On 26 September Berlin´s Deutsche Oper cancelled the performances of Hans Neuenfels’ production of Mozart´s 1781 opera Idomeneo, right, because of a police tip-off that the show could incur Muslim displeasure. Despite speculation that the opera will be rescheduled with extra security measures the action has led to renewed concern in the West that fundamentalism and the threat of violence has led to increased self censorship and is threatening one of our most valued fundamental rights – freedom of expression. (10-NOV-06)
Report by Index on Censorship´s Hayley Dixon.
The cancellation comes just weeks after the backlash against Pope Benedict XVI following his comments on Islam´s history of violence, as recorded in 14th Century crusaders´ texts. And whilst journalist and author Robert Redeker and his family remain in hiding after death threats were issued against him for his op-ed piece “Facing Fundamentalist Intimidation: What Should the Free World Do?” for the French newspaper Le Figaro. This latest clash between art and religious sensibilities comes less than one year after the fury over the Danish cartoons depicting the prophet Mohammed, first published by Jyllands-Posten. The backlash against the cartoons, and the protests they occasioned, led to the death of roughly 50 people. Despite speculation that the opera will be rescheduled with extra security measures the action has led to widespread concern in the West that fundamentalism and the threat of violence has led to increased self censorship and is threatening one of our most valued fundamental rights – freedom of expression.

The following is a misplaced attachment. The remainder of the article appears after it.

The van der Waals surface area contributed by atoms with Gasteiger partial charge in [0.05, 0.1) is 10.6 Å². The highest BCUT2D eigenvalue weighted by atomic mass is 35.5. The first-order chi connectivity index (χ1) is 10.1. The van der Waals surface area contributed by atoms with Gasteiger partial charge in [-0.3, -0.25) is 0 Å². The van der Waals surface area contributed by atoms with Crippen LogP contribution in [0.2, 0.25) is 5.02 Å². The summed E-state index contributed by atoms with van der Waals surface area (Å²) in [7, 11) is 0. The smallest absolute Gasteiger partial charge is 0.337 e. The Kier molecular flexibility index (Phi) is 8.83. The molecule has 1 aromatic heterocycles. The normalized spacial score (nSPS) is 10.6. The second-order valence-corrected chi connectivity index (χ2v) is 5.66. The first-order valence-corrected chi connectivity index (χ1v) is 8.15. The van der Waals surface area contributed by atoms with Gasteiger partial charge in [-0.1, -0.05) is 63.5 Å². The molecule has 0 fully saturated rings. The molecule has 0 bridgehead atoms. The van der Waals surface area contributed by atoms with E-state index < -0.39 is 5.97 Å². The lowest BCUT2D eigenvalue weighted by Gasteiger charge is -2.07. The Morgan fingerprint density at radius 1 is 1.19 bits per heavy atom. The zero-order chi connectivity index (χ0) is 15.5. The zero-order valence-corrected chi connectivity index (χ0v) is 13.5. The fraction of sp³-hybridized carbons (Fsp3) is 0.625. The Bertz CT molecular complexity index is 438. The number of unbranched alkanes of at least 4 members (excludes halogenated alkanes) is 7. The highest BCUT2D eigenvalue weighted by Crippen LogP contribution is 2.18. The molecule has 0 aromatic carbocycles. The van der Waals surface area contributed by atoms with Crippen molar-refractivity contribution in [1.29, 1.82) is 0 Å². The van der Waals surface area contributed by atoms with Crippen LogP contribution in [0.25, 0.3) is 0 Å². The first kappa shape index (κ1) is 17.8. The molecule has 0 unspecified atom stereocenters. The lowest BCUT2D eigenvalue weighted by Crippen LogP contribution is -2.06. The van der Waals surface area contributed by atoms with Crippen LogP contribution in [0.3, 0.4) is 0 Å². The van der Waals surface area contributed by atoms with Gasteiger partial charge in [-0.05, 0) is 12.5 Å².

-Self-censorship out of fear is intolerable
The production has caused controversy because, in Neuenfels´ modern remake, King Idomeneo holds up the severed heads of Poseidon, Jesus, Buddha and the Prophet Mohammed. Although the scene is undoubtedly critical of religion it is in no way specifically critical of, or hostile toward, Islam. Kirsten Harms, the opera house”s chief director, cancelled the production because of a tip-off from Berlin police, who received an anonymous threat that was believed to be Islamist in nature. Berlin´s top security official recommended that either the scene was cut or the opera cancelled, as safety could not be assured in the event of violent protest, leading to Harms´ claim that “we believe that needs to be taken very seriously and hope for your support”. The condemnation of the decision has been fairly unanimous in the Western media, with some Muslim groups also denouncing the decision. But it seems that it is not just the media that was struck by the decision to abandon the opera before any real protest took place; the cancellation even led German Chancellor Angela Merkel to warn that “self-censorship out of fear is not tolerable”.
US publisher abandons book about Islam